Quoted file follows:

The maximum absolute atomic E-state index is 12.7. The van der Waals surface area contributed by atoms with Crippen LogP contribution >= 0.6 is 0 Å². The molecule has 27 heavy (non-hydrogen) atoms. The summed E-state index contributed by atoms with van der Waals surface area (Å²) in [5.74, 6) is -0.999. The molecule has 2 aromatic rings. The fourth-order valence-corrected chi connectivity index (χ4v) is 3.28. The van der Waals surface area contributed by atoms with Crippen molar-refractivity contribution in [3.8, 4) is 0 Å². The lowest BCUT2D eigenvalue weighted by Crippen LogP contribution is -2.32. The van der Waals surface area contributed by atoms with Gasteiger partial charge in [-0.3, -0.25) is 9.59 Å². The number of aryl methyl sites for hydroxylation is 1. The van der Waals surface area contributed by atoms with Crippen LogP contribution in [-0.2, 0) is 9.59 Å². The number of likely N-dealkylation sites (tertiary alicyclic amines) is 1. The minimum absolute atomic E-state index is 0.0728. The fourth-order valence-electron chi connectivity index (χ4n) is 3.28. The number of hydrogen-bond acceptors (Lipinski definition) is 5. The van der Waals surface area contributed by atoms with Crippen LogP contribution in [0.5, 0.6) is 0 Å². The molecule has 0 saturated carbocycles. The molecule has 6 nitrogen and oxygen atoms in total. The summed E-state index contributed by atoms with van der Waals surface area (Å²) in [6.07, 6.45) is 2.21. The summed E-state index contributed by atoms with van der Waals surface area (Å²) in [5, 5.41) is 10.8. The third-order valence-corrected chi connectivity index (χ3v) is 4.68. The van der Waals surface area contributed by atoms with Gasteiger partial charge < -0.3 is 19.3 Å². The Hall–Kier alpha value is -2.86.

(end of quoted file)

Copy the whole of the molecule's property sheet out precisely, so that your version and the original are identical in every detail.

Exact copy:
The maximum absolute atomic E-state index is 12.7. The van der Waals surface area contributed by atoms with Crippen LogP contribution >= 0.6 is 0 Å². The molecule has 27 heavy (non-hydrogen) atoms. The summed E-state index contributed by atoms with van der Waals surface area (Å²) in [5.74, 6) is -0.999. The molecule has 2 aromatic rings. The fourth-order valence-corrected chi connectivity index (χ4v) is 3.28. The van der Waals surface area contributed by atoms with Crippen molar-refractivity contribution in [3.8, 4) is 0 Å². The lowest BCUT2D eigenvalue weighted by Crippen LogP contribution is -2.32. The van der Waals surface area contributed by atoms with Gasteiger partial charge in [-0.3, -0.25) is 9.59 Å². The number of aryl methyl sites for hydroxylation is 1. The van der Waals surface area contributed by atoms with Crippen LogP contribution in [-0.2, 0) is 9.59 Å². The number of likely N-dealkylation sites (tertiary alicyclic amines) is 1. The minimum absolute atomic E-state index is 0.0728. The fourth-order valence-electron chi connectivity index (χ4n) is 3.28. The number of hydrogen-bond acceptors (Lipinski definition) is 5. The van der Waals surface area contributed by atoms with Crippen LogP contribution in [0.5, 0.6) is 0 Å². The molecule has 0 saturated carbocycles. The molecule has 6 nitrogen and oxygen atoms in total. The summed E-state index contributed by atoms with van der Waals surface area (Å²) in [6.07, 6.45) is 2.21. The summed E-state index contributed by atoms with van der Waals surface area (Å²) in [5, 5.41) is 10.8. The third-order valence-corrected chi connectivity index (χ3v) is 4.68. The van der Waals surface area contributed by atoms with Gasteiger partial charge < -0.3 is 19.3 Å². The Hall–Kier alpha value is -2.86.